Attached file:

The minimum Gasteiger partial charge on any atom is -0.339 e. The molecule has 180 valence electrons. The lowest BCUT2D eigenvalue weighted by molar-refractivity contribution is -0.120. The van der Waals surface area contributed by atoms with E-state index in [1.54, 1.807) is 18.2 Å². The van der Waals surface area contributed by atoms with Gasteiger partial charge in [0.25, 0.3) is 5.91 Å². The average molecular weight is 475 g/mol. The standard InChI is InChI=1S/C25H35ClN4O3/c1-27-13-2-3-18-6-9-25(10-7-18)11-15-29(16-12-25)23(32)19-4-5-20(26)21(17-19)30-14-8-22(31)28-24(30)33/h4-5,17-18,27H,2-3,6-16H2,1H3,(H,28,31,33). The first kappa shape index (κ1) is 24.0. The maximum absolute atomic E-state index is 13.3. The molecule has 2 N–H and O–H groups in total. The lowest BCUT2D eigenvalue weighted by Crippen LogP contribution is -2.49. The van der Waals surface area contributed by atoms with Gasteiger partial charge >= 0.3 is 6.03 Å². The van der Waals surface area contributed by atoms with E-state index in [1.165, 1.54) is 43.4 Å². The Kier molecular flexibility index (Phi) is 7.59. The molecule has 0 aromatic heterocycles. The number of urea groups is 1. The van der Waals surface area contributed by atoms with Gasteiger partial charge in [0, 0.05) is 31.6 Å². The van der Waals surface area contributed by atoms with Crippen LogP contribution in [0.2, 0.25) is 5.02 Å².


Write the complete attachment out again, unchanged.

The minimum Gasteiger partial charge on any atom is -0.339 e. The molecule has 180 valence electrons. The lowest BCUT2D eigenvalue weighted by molar-refractivity contribution is -0.120. The van der Waals surface area contributed by atoms with E-state index in [1.54, 1.807) is 18.2 Å². The van der Waals surface area contributed by atoms with Gasteiger partial charge in [0.25, 0.3) is 5.91 Å². The average molecular weight is 475 g/mol. The standard InChI is InChI=1S/C25H35ClN4O3/c1-27-13-2-3-18-6-9-25(10-7-18)11-15-29(16-12-25)23(32)19-4-5-20(26)21(17-19)30-14-8-22(31)28-24(30)33/h4-5,17-18,27H,2-3,6-16H2,1H3,(H,28,31,33). The first kappa shape index (κ1) is 24.0. The maximum absolute atomic E-state index is 13.3. The molecule has 2 N–H and O–H groups in total. The lowest BCUT2D eigenvalue weighted by Crippen LogP contribution is -2.49. The van der Waals surface area contributed by atoms with Gasteiger partial charge >= 0.3 is 6.03 Å². The van der Waals surface area contributed by atoms with E-state index in [1.165, 1.54) is 43.4 Å². The Kier molecular flexibility index (Phi) is 7.59. The molecule has 0 aromatic heterocycles. The number of urea groups is 1. The van der Waals surface area contributed by atoms with Gasteiger partial charge in [0, 0.05) is 31.6 Å². The van der Waals surface area contributed by atoms with Crippen LogP contribution in [0.2, 0.25) is 5.02 Å².